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Olives: Kitchen Basics

Olive ripe on tree

How to grow olives

Olives are fruits. They are either cured for table consumption or pressed for cooking oil.

Black olives are ripe. Green olives are not. Green olives have a salty, tart taste. Black olives have a smooth, mellow taste.

Green olives are served pitted, unpitted, or stuffed. Green olives are sometimes stuffed with pimiento, anchovies, tiny onions, or whole blanched almonds. Black onions are served pitted, unpitted, sliced, and chopped.

Olives add a tangy flavor to pasta sauces, stews, and braised dishes. Olives can be added to potato and pasta salads and casseroles. Minced olives can be added to bread dough, stuffings, sandwich fillings, and pizza toppings. Both green and black olives are popular appetizers because they have a salty flavor.

Olives directly from the tree contain a bitter alkaloid called oleuropein that irritates the digestive tract and leaves them inedible. Curing dissipates the olive’s bitterness and preserves them. Table olives can be cured with water, oil, brine, salt, or lye. The longer an olive cures the less bitter and more intricate its flavor will become. The flavor of olives can range from sour to smoky to bitter to acidic.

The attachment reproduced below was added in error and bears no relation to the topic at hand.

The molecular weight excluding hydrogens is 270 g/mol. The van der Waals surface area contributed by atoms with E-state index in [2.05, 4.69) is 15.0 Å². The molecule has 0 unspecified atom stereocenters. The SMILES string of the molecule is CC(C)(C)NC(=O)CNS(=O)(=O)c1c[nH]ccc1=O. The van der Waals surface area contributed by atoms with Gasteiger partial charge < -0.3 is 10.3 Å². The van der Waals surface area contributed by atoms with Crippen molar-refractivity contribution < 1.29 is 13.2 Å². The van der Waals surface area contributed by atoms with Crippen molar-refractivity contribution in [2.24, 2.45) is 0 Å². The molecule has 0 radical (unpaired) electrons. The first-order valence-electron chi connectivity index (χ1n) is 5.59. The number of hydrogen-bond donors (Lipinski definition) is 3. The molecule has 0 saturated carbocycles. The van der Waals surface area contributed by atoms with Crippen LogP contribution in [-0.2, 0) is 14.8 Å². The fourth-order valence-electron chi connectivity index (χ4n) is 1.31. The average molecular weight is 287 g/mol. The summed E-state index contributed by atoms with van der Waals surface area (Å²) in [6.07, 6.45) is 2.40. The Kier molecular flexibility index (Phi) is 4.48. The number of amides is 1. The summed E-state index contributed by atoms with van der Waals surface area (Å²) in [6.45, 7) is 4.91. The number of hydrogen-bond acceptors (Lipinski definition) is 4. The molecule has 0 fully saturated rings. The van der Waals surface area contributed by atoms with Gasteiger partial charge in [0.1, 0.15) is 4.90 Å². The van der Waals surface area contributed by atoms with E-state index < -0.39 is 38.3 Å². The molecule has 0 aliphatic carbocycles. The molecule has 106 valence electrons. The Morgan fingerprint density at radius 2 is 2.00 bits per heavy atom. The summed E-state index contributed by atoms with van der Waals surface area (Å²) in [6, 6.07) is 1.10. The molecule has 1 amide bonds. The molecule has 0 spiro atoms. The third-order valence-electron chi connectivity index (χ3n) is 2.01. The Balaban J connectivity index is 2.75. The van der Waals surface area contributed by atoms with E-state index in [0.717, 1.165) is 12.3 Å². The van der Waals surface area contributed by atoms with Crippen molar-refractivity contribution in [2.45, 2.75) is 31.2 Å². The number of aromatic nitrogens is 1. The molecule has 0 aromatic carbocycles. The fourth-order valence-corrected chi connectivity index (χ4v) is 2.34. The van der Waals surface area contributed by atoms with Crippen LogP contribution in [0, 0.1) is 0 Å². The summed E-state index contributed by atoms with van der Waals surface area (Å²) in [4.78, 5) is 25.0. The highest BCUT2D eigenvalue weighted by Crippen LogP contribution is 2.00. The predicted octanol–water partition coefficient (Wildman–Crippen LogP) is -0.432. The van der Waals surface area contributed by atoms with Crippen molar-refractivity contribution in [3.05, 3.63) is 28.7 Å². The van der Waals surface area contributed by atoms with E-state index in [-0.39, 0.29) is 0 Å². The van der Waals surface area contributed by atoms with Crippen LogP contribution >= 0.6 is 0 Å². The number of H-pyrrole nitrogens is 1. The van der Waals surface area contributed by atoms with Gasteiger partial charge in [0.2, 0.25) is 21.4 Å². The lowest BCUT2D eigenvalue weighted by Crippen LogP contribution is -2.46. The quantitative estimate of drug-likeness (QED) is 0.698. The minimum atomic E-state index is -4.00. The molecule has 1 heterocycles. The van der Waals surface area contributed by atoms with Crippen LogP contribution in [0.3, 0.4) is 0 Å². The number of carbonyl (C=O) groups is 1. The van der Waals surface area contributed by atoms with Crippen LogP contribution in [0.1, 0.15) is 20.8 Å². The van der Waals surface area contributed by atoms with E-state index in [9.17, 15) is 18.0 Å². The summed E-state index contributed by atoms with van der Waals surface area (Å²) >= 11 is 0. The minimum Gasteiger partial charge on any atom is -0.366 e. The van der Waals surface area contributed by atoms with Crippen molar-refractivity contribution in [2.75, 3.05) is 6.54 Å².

Olives for table use can be cured in different ways. Unripe, green olives can be fermented in a fast-acting lye solution for a crisp texture and nutty flavor; this is known as the Spanish method. Half-ripe, yellow-red olives can be soaked in lye solution without fermenting; this is known as the American method. Fully ripe black olives can be fermented in a brine (saltwater) solution for a sweet, rich flavor; this is known as the Greek method. Curing can take from 2 weeks to more than a month. Olives also can be flavored by soaking in marinades of herbs, spices, and other flavorings.

Olive oil is made from crushing and pressing ripe olives and is used as salad dressing and cooking oil. Whole olive fruit–both flesh and pit–consists of 20 to 30 percent oil; the pulp is 60 to 80 percent oil. Olive oil ranges in taste from sweet to bland. Most olive oil is a greenish-yellow color.

There are more than 700 olive varieties. Olives range in size and shape according to variety. Some olives are round, others are oval or elongated; some have pointed ends.